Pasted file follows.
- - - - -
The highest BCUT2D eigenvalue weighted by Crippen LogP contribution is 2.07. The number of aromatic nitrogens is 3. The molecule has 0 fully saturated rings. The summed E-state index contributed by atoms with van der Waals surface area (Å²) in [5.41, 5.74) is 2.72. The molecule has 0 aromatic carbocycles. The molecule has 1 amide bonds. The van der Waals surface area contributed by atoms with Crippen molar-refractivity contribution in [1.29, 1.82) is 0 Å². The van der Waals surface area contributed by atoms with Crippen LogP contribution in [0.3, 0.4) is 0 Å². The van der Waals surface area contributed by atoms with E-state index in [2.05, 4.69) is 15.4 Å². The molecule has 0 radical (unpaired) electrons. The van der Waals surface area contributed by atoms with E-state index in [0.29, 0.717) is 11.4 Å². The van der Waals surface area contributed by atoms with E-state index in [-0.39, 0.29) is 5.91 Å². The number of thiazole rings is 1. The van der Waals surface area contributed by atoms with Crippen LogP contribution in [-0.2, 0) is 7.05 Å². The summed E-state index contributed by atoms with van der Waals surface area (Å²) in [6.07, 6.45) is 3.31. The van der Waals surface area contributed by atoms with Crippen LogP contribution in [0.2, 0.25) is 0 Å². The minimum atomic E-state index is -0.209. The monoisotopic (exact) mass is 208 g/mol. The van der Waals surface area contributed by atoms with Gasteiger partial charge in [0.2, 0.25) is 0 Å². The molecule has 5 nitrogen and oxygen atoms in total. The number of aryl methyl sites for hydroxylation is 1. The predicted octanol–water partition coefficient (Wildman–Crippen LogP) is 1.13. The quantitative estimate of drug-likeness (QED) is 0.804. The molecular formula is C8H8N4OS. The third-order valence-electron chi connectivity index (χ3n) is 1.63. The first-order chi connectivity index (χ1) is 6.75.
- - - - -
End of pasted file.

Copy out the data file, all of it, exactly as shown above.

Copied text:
The highest BCUT2D eigenvalue weighted by Crippen LogP contribution is 2.07. The number of aromatic nitrogens is 3. The molecule has 0 fully saturated rings. The summed E-state index contributed by atoms with van der Waals surface area (Å²) in [5.41, 5.74) is 2.72. The molecule has 0 aromatic carbocycles. The molecule has 1 amide bonds. The van der Waals surface area contributed by atoms with Crippen molar-refractivity contribution in [1.29, 1.82) is 0 Å². The van der Waals surface area contributed by atoms with Crippen LogP contribution in [0.3, 0.4) is 0 Å². The van der Waals surface area contributed by atoms with E-state index in [2.05, 4.69) is 15.4 Å². The molecule has 0 radical (unpaired) electrons. The van der Waals surface area contributed by atoms with E-state index in [0.29, 0.717) is 11.4 Å². The van der Waals surface area contributed by atoms with E-state index in [-0.39, 0.29) is 5.91 Å². The number of thiazole rings is 1. The van der Waals surface area contributed by atoms with Crippen LogP contribution in [-0.2, 0) is 7.05 Å². The summed E-state index contributed by atoms with van der Waals surface area (Å²) in [6.07, 6.45) is 3.31. The van der Waals surface area contributed by atoms with Crippen LogP contribution in [0.2, 0.25) is 0 Å². The minimum atomic E-state index is -0.209. The monoisotopic (exact) mass is 208 g/mol. The van der Waals surface area contributed by atoms with Gasteiger partial charge in [0.2, 0.25) is 0 Å². The molecule has 5 nitrogen and oxygen atoms in total. The number of aryl methyl sites for hydroxylation is 1. The predicted octanol–water partition coefficient (Wildman–Crippen LogP) is 1.13. The quantitative estimate of drug-likeness (QED) is 0.804. The molecular formula is C8H8N4OS. The third-order valence-electron chi connectivity index (χ3n) is 1.63. The first-order chi connectivity index (χ1) is 6.75.